JCS Family Farms is setting the stage for center pivot use in eastern Iowa. Because Iowa is known for its reliable rainfall and rich, productive soil, irrigating is fairly unusual. JCS is paving new ground by implementing supplemental irrigation to maximize its yields.
Irrigation also improves corn health and quality, and both quality and quantity are important at JCS. The operation is one of the largest suppliers of white corn to Quaker® Oats in Cedar Rapids, Iowa, where its corn is a key ingredient in Cap’n Crunch’s Crunch Berries®. Quaker also uses JCS corn in a variety of flavors and types of grits. JCS waxy corn is used as a food thickener for Cargill and as part of the papermaking process by Ingredion (formerly Penford Corporation).
Working land over a six county area, JCS began irrigating with two pivots on two-quarter sections of land in 2012. The success of that venture led managing partner Jim Sladek to work with Valley® dealer Landmark Irrigation again in 2015, building an 18-acre lake to supply five more pivots and irrigate another 475 acres. Now, 10 percent of JCS’s corn acres are under pivots.
In a normal year – one with plenty of rainfall – Sladek doesn’t see a lot of variance in yield between his irrigated and unirrigated acres. However, in an extremely dry year, like 2012, irrigation can make a difference of 100 bushels or more per acre. That difference was significant enough for the pivots to pay for themselves in a single year.
With yield increases like that, other area growers are starting to pay attention.
“I think some of our neighbors thought we were crazy, but now a couple of them have adopted irrigation practices as well,” Sladek says. “Investing in irrigation diminishes the risk, so we can maintain steady yields and income.”
According to Sladek, the amount of total rainfall during the growing season isn’t the only factor. When plants receive the water is just as important as how much they receive.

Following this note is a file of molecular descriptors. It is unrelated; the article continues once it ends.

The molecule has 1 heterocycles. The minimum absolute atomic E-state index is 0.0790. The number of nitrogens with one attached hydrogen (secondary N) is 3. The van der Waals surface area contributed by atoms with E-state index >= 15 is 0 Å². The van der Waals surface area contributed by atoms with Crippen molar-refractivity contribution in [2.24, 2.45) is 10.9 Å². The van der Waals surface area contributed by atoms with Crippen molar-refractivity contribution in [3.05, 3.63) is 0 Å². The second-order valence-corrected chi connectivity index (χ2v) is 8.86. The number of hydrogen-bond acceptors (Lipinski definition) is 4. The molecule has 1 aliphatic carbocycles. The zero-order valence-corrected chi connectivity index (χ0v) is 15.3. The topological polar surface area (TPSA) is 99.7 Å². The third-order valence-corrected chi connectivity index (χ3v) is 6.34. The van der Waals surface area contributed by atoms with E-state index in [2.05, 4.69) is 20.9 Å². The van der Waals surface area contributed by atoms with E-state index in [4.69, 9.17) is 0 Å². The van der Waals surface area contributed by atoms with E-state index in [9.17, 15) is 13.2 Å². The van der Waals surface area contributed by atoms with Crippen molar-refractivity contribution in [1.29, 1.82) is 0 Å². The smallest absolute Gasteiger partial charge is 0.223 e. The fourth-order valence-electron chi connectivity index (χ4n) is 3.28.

“The largest amounts of nutrients are needed during corn’s rapid growth phase, and soil moisture must be adequate in the top six or eight inches for the roots to be able to access them,” he explains. “In many years, the only way to guarantee adequate moisture and to keep nutrients available throughout that critical time period is through irrigation. Timing is everything.
“Even in years like 2015 when Mother Nature cooperated with timely rains, having the ability to irrigate was beneficial because we set higher yield goals than we would have without it,” says Sladek. “All inputs are significant, and irrigation on our land and in our region could play a valuable role as we continue the push to increase yields year over year.”
Yield isn’t all Sladek cares about. He’s also interested in sustainability.
“We irrigate with the same water over and over again,” he says. “Our land is tiled, so we capture both our tile and surface runoff and reuse it. That way, we reduce nutrient and soil runoff, and also minimize the risk of flooding downstream. It’s a win-win system that is sustainable.”
JCS is hoping to gain more exact insight through academic studies. Iowa State University (ISU) is considering a research project on the economic and environmental benefits of water recapture for the irrigation of Iowa’s highly productive soils. Sladek is hoping to partner with the university.
“ISU is intrigued by how capturing runoff and recycling nutrients in a ‘closed system’ can impact water quality,” Sladek explains. “The goal is to increase grower interest and adoption of these types of practices.”
Reprinted from Valley PivotPoint® magazine, Fall 2015